H'wood effort bows as war talk blares
WASHINGTON — On the same day that Arab leaders warned that any U.S. attack on Iraq would “open hell’s gates,” Hollywood’s wartime committee on Thursday bowed a long-awaited international PSA aimed at Muslim auds promoting peace, tolerance, understanding and hope.
Hollywood 9/11 was formed last fall, following a high-profile visit by top White House adviser Karl Rove. Studio execs, guilds and independent producers told Rove they wanted to do their part and help in the war against terrorism.
The message, though, could be blunted by the Bush administration’s stepped-up war cry against Iraqi leader Saddam Hussein. It’s also unclear what kind of play the PSA will get in the Middle East, where the airwaves are mostly government-run.
The new PSA was the brainchild of Hollywood 9/11’s international subcommittee, led by Sony Pictures Entertainment exec VP Hope Boonshaft.
The spot, headlining 1984 Olympics hurdling champion Nawal el Moutawakel-Bennis, was filmed in Morocco by a production company headed by helmers Ridley and Tony Scott.
Boonshaft said her group wanted to roll out the PSA before next week’s first anniversary of the terrorist attacks. She said Hollywood 9/11 has nothing to do with Washington, or the crisis over Iraq, and the message would thus not be diluted.
“We try to separate ourselves out of politics. Our message is really about bridging cultural divides. This is the first of many spots we hope to be able to do over a five-year period,” Boonshaft said. “We’re committed to doing this type of messaging about tolerance, respect and understanding being our great hope.”
There is no reference to Hollywood 9/11 in the PSA’s credits, only to the Entertainment Industry Foundation, which helped to fund the plug.
Reps for EIF and Hollywood 9/11 are in talks with the governments of Egypt, Jordan and Saudi Arabia about putting the PSA on the air. It is already being carried on India’s SET and Japan’s JSB. There also are plans to translate the spot into Mandarin for airing on China’s CCTV-4.
PSA, now available only in Arabic and English, also is being carried on Intl. Channel Networks, which brings international channels to viewers in the U.S.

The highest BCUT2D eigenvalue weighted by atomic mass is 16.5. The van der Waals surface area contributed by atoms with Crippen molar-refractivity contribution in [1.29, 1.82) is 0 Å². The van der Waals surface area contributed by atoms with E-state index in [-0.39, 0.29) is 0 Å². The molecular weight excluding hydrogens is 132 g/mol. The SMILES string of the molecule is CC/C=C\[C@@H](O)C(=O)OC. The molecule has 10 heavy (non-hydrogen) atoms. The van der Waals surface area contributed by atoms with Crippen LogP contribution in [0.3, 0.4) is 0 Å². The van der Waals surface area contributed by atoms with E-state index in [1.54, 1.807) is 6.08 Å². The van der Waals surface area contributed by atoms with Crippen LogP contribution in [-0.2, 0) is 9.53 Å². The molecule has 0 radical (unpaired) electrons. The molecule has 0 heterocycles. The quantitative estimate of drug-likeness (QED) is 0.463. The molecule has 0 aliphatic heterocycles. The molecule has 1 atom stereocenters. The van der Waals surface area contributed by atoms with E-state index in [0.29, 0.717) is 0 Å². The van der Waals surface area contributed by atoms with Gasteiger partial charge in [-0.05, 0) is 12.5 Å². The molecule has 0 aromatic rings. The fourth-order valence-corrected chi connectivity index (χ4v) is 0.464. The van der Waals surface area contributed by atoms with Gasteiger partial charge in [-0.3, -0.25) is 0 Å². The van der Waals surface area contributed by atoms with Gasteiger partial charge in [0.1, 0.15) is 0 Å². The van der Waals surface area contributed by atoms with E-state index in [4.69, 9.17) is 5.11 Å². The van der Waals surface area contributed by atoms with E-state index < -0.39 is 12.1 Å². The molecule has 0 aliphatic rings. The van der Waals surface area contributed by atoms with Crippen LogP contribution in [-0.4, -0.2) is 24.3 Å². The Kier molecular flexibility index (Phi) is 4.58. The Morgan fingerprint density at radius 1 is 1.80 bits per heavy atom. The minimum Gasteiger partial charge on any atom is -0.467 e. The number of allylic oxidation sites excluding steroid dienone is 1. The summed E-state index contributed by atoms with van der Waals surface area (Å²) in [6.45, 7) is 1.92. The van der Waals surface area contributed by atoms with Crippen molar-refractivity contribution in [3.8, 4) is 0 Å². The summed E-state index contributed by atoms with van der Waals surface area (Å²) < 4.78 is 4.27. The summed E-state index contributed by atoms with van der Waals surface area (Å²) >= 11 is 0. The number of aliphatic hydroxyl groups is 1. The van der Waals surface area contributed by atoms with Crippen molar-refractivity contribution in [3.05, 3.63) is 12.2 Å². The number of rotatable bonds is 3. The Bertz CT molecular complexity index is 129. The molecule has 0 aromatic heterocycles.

“In the aftermath of Sept. 11, the world’s peoples need to turn to each other, not turn against each other. We want this message to foster respect and understanding,” the Scott brothers said in a joint statement.
One of Hollywood 9/11’s goals was to develop messages for overseas auds, particularly in Arab countries. Originally, Boonshaft and her team had approached Muslim-American Muhammad Ali, but the boxing champion ultimately turned down the project.
Moutawakel-Bennis, a Moroccan, was the first Arab woman to win an Olympic gold medal. In the Hollywood 9/11 PSA, she is featured running alone on the streets of Casablanca.
In a voiceover, Moutawakel-Bennis says that “animosity, fear and hate between nations, between people, need to be looked over again because life should not be the way it is now.”
Boonshaft said sports and art can tear down barriers and that Moutawakel-Bennis was a perfect fit for the PSA.
“We are trying to deliver a message of peace,” said Kathleen Kennedy, who exec produced the Moutawakel-Bennis PSA. “We believe a better understanding of what’s common between our cultures will help move us toward a tolerance of differences.”
Meanwhile, Arab station Al-Jazeera said Thursday that it will broadcast interviews with two al-Qaida members who admit to helping the terror network plan and carry out the Sept. 11 attacks.
The Qatar-based, pan-Arab broadcaster, which drew world attention when it carried videotaped interviews with Osama bin Laden, said the interviews would air next Thursday as part of its coverage marking the anniversary of the attacks against the World Trade Center and Pentagon.
Al-Jazeera said the al-Qaida members, Khalid Shaikh Mohammed and Ramzi Binalshibh, were interviewed recently at a secret location but did not elaborate further.
Binalshibh, a Yemeni believed to be in his late 20s or early 30s, was a member of a Hamburg-based cell led by Mohammed Atta, the Egyptian-born suspected lead Sept. 11 hijacker. Binalshibh remains at large.
Mohammed, 36, is one of the FBI’s most-wanted terrorists and is believed to be at large in Afghanistan or nearby, a law enforcement official told The Associated Press in June. U.S. investigators believe Mohammed, working under bin Laden’s leadership, planned many aspects of the Sept. 11 attacks.
Al-Jazeera chief editor Ibrahim Helal told The Associated Press that the station will mark the Sept. 11 anniversary by running “reports on how the attacks and the war affected the lives of the American and Afghan people, and investigative reports on the attacks themselves.”